Coleman Hawkins and Benny Carter, Crazy Rhythm (1937).
Coleman Hawkins and Benny Carter, Crazy Rhythm (1961).
Coleman Hawkins and Benny Carter, Honeysuckle Rose (1937).
Coleman Hawkins and Benny Carter, Honeysuckle Rose (1961).
One day in springtime, in Paris, 1937, two expatriate American saxophone players met to immortalize an afternoon. Coleman Hawkins had left the U.S. in 1934, sailing to the U.K. to play in the Jack Hylton Orchestra and then touring the Continent for years, using The Hague as a base of operations; Benny Carter had sailed to Paris in 1935 and had been jumping around Europe in the years since.
The French jazz fanatics Hugues Panassié and Charles Delaunay (son of the painter) had organized a session in which Hawkins and Carter would play with Django Reinhardt and Stephane Grappelli. The latter four had been jamming in after-hours sessions at the Pigalle club Swing Time; one musician recalled the players battling one night for supremacy, running through a pop tune called "I Won't Dance" over and over again, endlessly changing keys, until only Carter and Reinhardt were left standing. "Benny played in almost every key with typical relaxation, but Django was indifferent to the key. He played just as well in any key without once making a mistake. He was truly unbeatable." (from Michael Dregni's Django.)
For the recording session, Carter's arrangement called for four saxophones (two tenors, two altos) and four rhythm players, and the result was a legend as soon as the last note was played, if not before (Panassié always regretted that the first thing Hawkins played when he arrived at the session--a duet with Grappelli on "Honeysuckle Rose"--wasn't recorded, as he claimed it was a masterpiece). "Honeysuckle Rose" features a Hawkins solo that presages his track-long improvisation on "Body and Soul" two years later--like a happy conversation, it ranges widely and offers a new insight just when you think it's run its course. Reinhardt (who's fairly subdued on this track) gets two chances to interject, and Carter uses his eight bars to perform a miniature.
"Crazy Rhythm" finds the Europeans raising the ante. Andre Ekyan and Alix Combelle lead off the solos, and though they were in utter awe of the Americans, they hold their ground--Combelle, in particular, has a nice gritty sound further invigorated by Reinhardt's rhythm playing. Carter, the third soloist, is fleet and dazzling.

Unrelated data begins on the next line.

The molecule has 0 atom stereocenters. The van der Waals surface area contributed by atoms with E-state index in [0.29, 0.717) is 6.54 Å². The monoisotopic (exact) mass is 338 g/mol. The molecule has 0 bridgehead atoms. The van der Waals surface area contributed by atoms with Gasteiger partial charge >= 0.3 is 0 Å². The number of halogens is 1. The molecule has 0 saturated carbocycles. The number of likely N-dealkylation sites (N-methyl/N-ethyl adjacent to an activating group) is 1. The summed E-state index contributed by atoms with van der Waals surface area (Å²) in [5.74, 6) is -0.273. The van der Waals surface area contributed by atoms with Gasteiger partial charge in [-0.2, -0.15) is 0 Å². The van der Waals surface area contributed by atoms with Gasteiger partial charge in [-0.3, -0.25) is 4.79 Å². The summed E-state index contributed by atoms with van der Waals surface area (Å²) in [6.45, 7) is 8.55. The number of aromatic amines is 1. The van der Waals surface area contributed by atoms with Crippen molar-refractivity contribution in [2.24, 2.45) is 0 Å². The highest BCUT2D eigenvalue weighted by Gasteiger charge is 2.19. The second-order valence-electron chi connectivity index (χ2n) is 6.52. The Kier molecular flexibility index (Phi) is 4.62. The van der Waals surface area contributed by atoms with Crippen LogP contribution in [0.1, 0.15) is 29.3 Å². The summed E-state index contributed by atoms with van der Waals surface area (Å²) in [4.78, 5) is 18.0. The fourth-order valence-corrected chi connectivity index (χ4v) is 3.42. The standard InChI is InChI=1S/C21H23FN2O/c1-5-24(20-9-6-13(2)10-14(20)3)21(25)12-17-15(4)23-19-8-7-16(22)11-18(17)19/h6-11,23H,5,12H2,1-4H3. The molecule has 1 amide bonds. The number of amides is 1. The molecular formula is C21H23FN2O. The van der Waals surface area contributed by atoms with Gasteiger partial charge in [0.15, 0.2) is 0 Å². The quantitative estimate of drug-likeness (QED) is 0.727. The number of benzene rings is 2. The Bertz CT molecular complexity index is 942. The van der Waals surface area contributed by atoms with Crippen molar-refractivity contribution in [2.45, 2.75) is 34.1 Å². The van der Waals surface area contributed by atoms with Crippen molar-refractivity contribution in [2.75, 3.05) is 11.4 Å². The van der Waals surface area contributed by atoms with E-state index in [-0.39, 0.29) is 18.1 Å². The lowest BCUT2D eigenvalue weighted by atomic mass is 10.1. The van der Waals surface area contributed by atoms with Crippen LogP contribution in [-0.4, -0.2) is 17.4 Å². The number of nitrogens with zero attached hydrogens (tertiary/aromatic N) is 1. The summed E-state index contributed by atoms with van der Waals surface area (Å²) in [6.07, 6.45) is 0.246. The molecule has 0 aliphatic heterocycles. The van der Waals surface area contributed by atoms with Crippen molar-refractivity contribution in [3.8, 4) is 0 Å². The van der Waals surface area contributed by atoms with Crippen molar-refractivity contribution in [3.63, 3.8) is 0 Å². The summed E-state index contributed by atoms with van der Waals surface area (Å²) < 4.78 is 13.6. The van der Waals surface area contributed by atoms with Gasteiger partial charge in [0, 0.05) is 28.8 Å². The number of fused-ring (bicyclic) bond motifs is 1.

And then Hawkins closes it out. Hawkins had been coasting a bit in Europe--he was so superior to most of the local players that he had grown accustomed to being the star presence on the bandstand, and few had noticed when he offered an uninspired solo. Now he actually had competition. After the first take of "Crazy Rhythm," Carter had even called him out! "'Man, that ain't the way it should go', [Carter said] as if to make Hawkins realize he'd have to get down to it," Combelle recalled years later. (Details from John Chilton's Song of the Hawk.)
So Hawkins opens with some clipped riffs that he soon broadens into longer, elaborate phrases; he continues to expand, growing in speed and power, until he enters his second chorus (someone in the room yelps in encouragement) and then he just bores in, offering an impasto of dazzling rhythms and half-heard melodies. The cut-off, when the group hastily resumes the original theme, seems like a crime against art.
She says, "You can't repeat the past." I say, "You can't? What do you mean, you can't? Of course you can."
Bob Dylan, "Summer Days."
Decades passed, wars erupted and were wearily ended, empires fell, new countries were cobbled together. A-bombs and television debuted. The two expatriates had long ago come home, and one autumn day in New York, in 1961, they reunited in the studio. Once again, Hawkins and Carter; once again, "Honeysuckle Rose" and "Crazy Rhythm"; once again, four saxes and four rhythm players.
Is it folly to chase after your youth? Perhaps. Hawkins, while he's still in strong form at age 57, can't quite match the highs of his 1937 performance. But there are some improvements to be found: in the '37 recordings, the bassist was almost non-existent, but here Jimmy Garrison offers some fleet, buoyant bass lines that add a new dimension to the piece.
The '61 "Honeysuckle Rose" finds Hawkins jumping in defiantly--it begins with Charlie Rouse and then the young Phil Woods, but when Hawkins begins, he's loud, blustering and still commanding attention. But he's upstaged by Carter. In the '61 "Crazy Rhythm," however, Hawkins goes first, sparring and wheeling around, as if to defy the fates, or at least his collaborators.
The 1937 tracks were recorded on 28 April in Paris, with Ekyan on alto sax, Combelle on tenor, Eugene d'Hellemmes (b) and Tommy Benford (d). On Swing Sessions Vol. 1.
The 1961 tracks were recorded on 13 November and feature Woods and Rouse on sax (tenor and alto, respectively); John Collins has the thankless task of trying to match Reinhardt on guitar; Dick Katz's piano subs for Grappelli's violin; and the veterans Garrison (b) and Jo Jones (d) provide the bedrock. On Carter's Impulse LP Further Definitions.